Campaign Urges Changes to State’s Road Construction Procedure
COLUMBUS, Ohio — Road construction bidding policies that allow contractors to increase their final bill based on the current price of oil is costing the state of Ohio millions of dollars with each project. The Ohio Department of Transportation policy, which is contrary to federal highway recommendations, cost the state nearly $37 million in change orders during 2009-2010.
A new campaign is calling for an end to this outdated, biased procedure. The Great Lakes Regional Office of the Portland Cement Association (PCA), the voice of America’s cement and concrete industry, is running billboard ads informing the motoring public that the cost of asphalt roads is directly tied to oil prices and keeps increasing as long as Ohio allows “asphalt escalator” clauses in their bidding procedures.
“The Ohio Department of Transportation eliminated its use of asphalt cost escalators in 2010, presumably in recognition of their adverse impact on taxpayers,” said Ray McVeigh, executive director, PCA Great Lakes Regional Office. “However, since then, a leading lobbyist for the asphalt industry was appointed ODOT director and now asphalt cost escalators have been re-implemented by ODOT, in spite of their proven negative effect on taxpayer value. That’s slick.”
According to a Federal Highway Administration (FHWA) 2011 report, Ohio paid $36,966,000 in change orders due to adjustments in asphalt prices. Four projects received more than $1 million in adjustments and the average adjustment was $81,964.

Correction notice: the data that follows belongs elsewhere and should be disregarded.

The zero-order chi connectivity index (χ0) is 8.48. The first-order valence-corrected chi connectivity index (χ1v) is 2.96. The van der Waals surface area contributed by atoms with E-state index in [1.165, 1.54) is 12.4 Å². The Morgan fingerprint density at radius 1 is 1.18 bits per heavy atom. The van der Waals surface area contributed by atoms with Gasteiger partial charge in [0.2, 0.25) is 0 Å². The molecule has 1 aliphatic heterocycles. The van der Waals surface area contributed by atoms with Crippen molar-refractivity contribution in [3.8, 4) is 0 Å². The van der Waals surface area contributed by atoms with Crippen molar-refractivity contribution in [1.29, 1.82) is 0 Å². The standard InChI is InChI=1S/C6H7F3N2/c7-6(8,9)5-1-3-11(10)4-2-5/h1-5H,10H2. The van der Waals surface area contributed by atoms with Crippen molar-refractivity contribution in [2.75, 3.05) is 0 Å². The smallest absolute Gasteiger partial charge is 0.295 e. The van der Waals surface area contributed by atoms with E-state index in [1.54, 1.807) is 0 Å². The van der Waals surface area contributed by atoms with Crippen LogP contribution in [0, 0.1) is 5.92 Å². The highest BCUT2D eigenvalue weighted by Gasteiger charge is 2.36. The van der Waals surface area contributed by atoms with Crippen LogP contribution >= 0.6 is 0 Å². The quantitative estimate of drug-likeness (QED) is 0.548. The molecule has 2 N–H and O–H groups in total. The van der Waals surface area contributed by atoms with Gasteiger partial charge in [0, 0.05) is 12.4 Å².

“Imagine you bought a computer on the Internet for $400 and when it shipped the price rose to $500 due to a change in component costs,” said McVeigh. “As consumers we would not tolerate this and as taxpayers we must not.”
Asphalt cost escalator clauses are a price adjustment provision that allow for paving contractors to raise their construction price based on a fluctuation in liquid asphalt cost. In the context of rising oil and asphalt prices, taxpayers generally pay more to a contractor at the time of construction than the price quoted to win the project. Other materials such as concrete or steel do not have the same bidding clause and this policy is out-of-sync with recommendations from the FHWA.
“If the price of liquid asphalt goes up during the construction process, the State of Ohio subsidizes the asphalt industry. This takes away the competitive balance that is necessary to give taxpayers their best value,” said McVeigh.
Concrete roads last an average of three times longer than asphalt and as a result, incur fewer lifecycle costs than asphalt roads, resulting in a savings for the taxpayer and less time spent in traffic due to construction delays.
According to McVeigh, it is time for the Ohio Department of Transportation to use the same common-sense purchasing practices of the taxpayers it serves. “When consumers are presented with choices, they select the preferred product or service, evaluating their decision based on a number of factors, chiefly quality and price. It is time our government to do the same when selecting the materials for our roads.”
The Portland Cement Association, based in Washington, DC, with offices in Skokie, Ill., represents cement companies in the United States. It conducts market development, engineering, research, education, and public affairs programs. For additional information, visit http://www.cement.org